Wishram band: This band was located along the Columbia River and its tributaries in southern Washington. They were known for their fishing practices, particularly their use of dip nets to catch salmon.
Yakama: The Yakama band is the largest and most prominent within the Yakama Nation. They were located in the central part of the Yakama Nation’s traditional territory and were known for their hunting, fishing, and gathering practices.
Each band had its own clans, which were groups of families who claimed descent from a common ancestor. However, information on the specific clans of each band is limited.
Related Tribes: See above.
Ceremonies / Dances: (Bison) Soup Dance
Modern Day Events & Tourism:
The Yakama Nation Library is a part of the Yakama Nation Tribal School and is a public library located at the Cultural Heritage Center in Toppenish, Washington.
Annual Frybread Contest, held in Topinish on 4th Saturday in April.
The Yakama Nation Mt. Adams Recreation Area is a unique area of the Yakama Reservation. It is the only area within the Yakama Reservation forested boundary that is open to non-Yakama tribal members. The recreation area has scenic hiking trails and basic campsites available to the public. Day use and overnight permits are issued on site.
Legends / Oral Stories:
The story of the origin of the Yakama tribe tells of the Great Chief Above who lived all alone. When he made the world, he went down to shallow places in the water and created land out of mud. He piled some of this mud so high it froze and became the mountains.
Art & Crafts:
Women from the Yakama Native American tribe used strings of hemp as personal diaries. Each major event in their life was represented by a knot, a bead or a shell. This mnemonic device is called an Ititamat, or counting-the-days ball, or simply a Yakima time ball.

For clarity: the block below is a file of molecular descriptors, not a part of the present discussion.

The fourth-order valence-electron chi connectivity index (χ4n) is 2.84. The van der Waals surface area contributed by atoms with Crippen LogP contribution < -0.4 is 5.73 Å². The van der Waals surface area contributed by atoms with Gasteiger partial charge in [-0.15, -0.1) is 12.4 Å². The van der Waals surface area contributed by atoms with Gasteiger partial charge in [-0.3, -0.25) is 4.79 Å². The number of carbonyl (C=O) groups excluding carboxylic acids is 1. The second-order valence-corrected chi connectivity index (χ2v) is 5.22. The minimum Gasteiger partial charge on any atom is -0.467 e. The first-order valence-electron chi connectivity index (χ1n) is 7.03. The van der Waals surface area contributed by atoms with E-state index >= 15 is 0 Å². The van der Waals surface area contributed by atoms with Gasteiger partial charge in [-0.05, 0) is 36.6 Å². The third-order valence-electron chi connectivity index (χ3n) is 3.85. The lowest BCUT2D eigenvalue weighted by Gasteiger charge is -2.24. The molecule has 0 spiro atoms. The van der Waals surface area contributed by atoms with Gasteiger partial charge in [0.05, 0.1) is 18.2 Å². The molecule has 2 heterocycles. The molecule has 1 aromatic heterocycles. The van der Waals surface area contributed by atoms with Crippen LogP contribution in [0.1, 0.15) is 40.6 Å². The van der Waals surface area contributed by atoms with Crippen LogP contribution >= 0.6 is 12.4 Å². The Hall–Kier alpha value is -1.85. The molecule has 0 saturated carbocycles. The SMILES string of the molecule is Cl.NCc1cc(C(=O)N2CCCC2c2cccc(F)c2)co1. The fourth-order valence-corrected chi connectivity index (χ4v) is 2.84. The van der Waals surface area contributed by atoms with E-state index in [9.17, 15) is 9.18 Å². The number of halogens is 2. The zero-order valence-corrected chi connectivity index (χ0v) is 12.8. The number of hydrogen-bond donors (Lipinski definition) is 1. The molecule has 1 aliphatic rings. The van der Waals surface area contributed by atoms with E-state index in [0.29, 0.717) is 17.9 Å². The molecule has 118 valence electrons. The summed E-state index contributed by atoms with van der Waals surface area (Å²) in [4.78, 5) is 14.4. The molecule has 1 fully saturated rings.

Animals that can be seen in this region include the great blue heron, osprey, big horn sheep, deer and elk, and wild horses.
Villages were located on or near waterways, in places where a variety of resources could be obtained. In winter they lived in homes called lodges. They built their lodges by covering a wooden frame with mats woven from leaves. In spring the Yakama camped in places where they could gather wild plants to eat. In summer they moved to the Columbia River area to fish for salmon.
In the 1700s the Yakama acquired horses from other tribes, enabling them to travel east onto the Great Plains to hunt bison (buffalo). At this time the tribe began using tepees covered with bison skin for temporary shelter, as the Plains Indians did, while away on these hunts.
They camped in one place for the winter months, then followed the plant harvests and animals for the remainder of the year. The Yakamas have lived in Central and South Central Washington since time immemorial. The lands of the Yakama extended in all directions along the Cascade Mountain Range to the Columbia River and beyond. Tribal elders say their distance of travel sometimes took them as far north as Canada and as far south as California.
The Yakama Indians were fishing people. Their staple food was salmon. Yakama men also hunted for deer, elk, and small game. Yakama women gathered nuts, roots, and berries to add to their diet.
Under the Treaty of 1855, the Yakama Nation reserved the right to fish, hunt and gather and other rights at all usual and accustomed places. This includes the preservation of fish habitat at all usual and accustomed fishing places.
Today, the Yakama Nation Fisheries manages resources to ensure continued access by Yakama members to fulfill their ceremonial, subsistence and commercial needs.
Yakama Nation projects developed on land of the Yakama Nation Land Enterprise (YNLE) include fruit orchards and farm operations, a forest mill, timber sales, Legends casino and Event Center, RV Park Resort, sports complex, industrial park, as well as regular and controlled atmosphere (CA) cold storage facilities and a fruit and produce stand. They also have a museum and cultural center that is open to the public.